She recalls another National Theatre performance during a production of the play Fela.

“I danced and sang my heart out in that audition and was thrilled to be able to work with director, choreographer, Bill T Jones. It was one of those rare occasions when you recognise how important and impactful the story you are telling is and how lucky you are to be a part of it,” she says.

As a movement director, Maxwell has worked with the famed Royal Shakespeare Company (RSC), among others.

“My first journey into movement direction was for the Royal Shakespeare Company doing a contemporary version of Hamlet. I remember having a moment of just wanting to pinch myself on the first day. As I stood facing the RSC theatre I remember thinking back to my days in Jamaica studying Hamlet in high school. I remember in that moment feeling a great sense pride that this 'likkle Jamaican girl' was helping to create a masterful production using a majority black cast of actors to create a 'new' Hamlet,” she says.

And later, there was Twelfth Night.

“It was also lovely returning to the National Theatre to work on their production of Twelfth Night, a huge production with a complex set and a lovely cast and creative team. This was the first time my mom got to watch a production I had movement directed. It was wonderful being able to share that with her,” says Maxwell.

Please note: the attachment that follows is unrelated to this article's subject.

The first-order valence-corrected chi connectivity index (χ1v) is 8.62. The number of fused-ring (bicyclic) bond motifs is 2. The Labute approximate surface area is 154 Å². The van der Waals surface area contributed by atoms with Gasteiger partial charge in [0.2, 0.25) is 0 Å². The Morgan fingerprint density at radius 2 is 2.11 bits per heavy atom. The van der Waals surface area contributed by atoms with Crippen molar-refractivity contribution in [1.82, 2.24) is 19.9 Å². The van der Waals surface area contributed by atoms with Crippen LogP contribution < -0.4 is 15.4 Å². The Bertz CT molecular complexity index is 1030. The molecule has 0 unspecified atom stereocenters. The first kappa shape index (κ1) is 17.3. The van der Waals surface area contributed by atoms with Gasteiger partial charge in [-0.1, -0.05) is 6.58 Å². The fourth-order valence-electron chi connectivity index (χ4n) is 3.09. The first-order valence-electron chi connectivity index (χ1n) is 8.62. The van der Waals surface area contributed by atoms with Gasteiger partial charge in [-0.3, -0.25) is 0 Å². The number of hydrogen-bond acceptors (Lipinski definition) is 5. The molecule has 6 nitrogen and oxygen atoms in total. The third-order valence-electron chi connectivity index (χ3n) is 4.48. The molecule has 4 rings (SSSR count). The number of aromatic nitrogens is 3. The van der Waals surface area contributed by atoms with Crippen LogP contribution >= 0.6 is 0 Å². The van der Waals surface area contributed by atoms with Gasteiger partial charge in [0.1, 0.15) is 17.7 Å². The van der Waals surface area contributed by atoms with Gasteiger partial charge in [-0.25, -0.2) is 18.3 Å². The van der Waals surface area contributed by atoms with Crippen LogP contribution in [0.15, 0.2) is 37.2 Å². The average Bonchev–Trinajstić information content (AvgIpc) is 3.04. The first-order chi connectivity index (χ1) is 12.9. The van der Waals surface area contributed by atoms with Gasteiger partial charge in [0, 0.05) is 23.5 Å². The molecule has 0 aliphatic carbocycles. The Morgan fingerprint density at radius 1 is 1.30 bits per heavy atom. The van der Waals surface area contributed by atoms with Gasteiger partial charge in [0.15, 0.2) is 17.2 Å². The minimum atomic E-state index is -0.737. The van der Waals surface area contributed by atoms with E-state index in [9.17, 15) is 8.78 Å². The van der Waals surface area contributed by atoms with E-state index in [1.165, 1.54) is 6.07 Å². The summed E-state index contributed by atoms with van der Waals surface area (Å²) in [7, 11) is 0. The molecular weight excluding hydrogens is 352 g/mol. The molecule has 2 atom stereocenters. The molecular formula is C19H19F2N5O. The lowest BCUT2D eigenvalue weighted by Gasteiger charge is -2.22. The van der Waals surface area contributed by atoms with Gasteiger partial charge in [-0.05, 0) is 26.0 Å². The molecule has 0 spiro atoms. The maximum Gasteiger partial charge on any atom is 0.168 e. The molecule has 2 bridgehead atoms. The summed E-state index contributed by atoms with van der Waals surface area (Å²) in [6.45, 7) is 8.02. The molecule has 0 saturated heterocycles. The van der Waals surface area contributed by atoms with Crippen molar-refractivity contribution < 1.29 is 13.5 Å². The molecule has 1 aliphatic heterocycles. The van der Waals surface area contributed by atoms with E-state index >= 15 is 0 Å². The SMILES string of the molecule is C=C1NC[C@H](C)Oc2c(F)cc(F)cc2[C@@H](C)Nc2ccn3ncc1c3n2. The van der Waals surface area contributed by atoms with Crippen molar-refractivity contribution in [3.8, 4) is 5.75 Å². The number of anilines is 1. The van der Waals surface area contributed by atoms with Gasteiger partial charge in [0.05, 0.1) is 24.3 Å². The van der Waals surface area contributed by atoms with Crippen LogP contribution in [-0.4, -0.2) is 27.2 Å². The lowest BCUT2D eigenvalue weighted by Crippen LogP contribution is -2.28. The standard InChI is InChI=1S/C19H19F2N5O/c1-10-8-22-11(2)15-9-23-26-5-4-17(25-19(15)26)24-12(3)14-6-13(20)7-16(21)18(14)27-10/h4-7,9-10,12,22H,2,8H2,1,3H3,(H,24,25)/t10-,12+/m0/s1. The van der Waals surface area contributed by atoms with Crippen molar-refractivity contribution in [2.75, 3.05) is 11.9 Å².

Maxwell tells Career & Education that the impact of each finished theatrical performance on its audience is the most rewarding part of her work.

“Whether it promotes a debate, provides healing, entertains or edifies, it makes the work worthwhile. I take great pride in working with a team of people to create something magical,” she says.

This magic of which Maxwell speaks may be the driving force behind her reason for pressing forward.

“I think my life and my job are intertwined,” she reasons, adding: “Movement is my passion and that passion filters into my everyday life.”

Though she has had her share of injuries over the years, one of which she reveals broke her confidence to the point where she took a nearly two-year break from dancing, she has never been able to deny her love for the artform.